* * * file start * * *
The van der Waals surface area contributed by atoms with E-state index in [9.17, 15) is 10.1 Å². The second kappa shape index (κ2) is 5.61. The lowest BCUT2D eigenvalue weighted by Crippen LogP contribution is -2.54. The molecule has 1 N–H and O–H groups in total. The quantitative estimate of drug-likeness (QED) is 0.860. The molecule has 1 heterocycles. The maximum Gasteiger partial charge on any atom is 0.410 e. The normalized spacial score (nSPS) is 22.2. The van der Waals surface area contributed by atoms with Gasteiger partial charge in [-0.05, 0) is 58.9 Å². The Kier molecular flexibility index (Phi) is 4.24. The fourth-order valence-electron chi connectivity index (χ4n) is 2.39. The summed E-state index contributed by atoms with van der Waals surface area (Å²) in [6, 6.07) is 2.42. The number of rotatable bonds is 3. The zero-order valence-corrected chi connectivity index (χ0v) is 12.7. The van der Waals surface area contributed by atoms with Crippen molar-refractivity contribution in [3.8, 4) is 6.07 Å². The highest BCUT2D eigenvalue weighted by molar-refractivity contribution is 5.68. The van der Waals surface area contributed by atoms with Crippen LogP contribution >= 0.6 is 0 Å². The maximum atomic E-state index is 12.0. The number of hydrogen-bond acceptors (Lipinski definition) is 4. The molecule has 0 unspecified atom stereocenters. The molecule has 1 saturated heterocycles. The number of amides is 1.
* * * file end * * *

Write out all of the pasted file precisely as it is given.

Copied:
The van der Waals surface area contributed by atoms with E-state index in [9.17, 15) is 10.1 Å². The second kappa shape index (κ2) is 5.61. The lowest BCUT2D eigenvalue weighted by Crippen LogP contribution is -2.54. The molecule has 1 N–H and O–H groups in total. The quantitative estimate of drug-likeness (QED) is 0.860. The molecule has 1 heterocycles. The maximum Gasteiger partial charge on any atom is 0.410 e. The normalized spacial score (nSPS) is 22.2. The van der Waals surface area contributed by atoms with Gasteiger partial charge in [-0.05, 0) is 58.9 Å². The Kier molecular flexibility index (Phi) is 4.24. The fourth-order valence-electron chi connectivity index (χ4n) is 2.39. The summed E-state index contributed by atoms with van der Waals surface area (Å²) in [6, 6.07) is 2.42. The number of rotatable bonds is 3. The zero-order valence-corrected chi connectivity index (χ0v) is 12.7. The van der Waals surface area contributed by atoms with Crippen molar-refractivity contribution in [3.8, 4) is 6.07 Å². The highest BCUT2D eigenvalue weighted by molar-refractivity contribution is 5.68. The van der Waals surface area contributed by atoms with Crippen LogP contribution >= 0.6 is 0 Å². The maximum atomic E-state index is 12.0. The number of hydrogen-bond acceptors (Lipinski definition) is 4. The molecule has 0 unspecified atom stereocenters. The molecule has 1 saturated heterocycles. The number of amides is 1.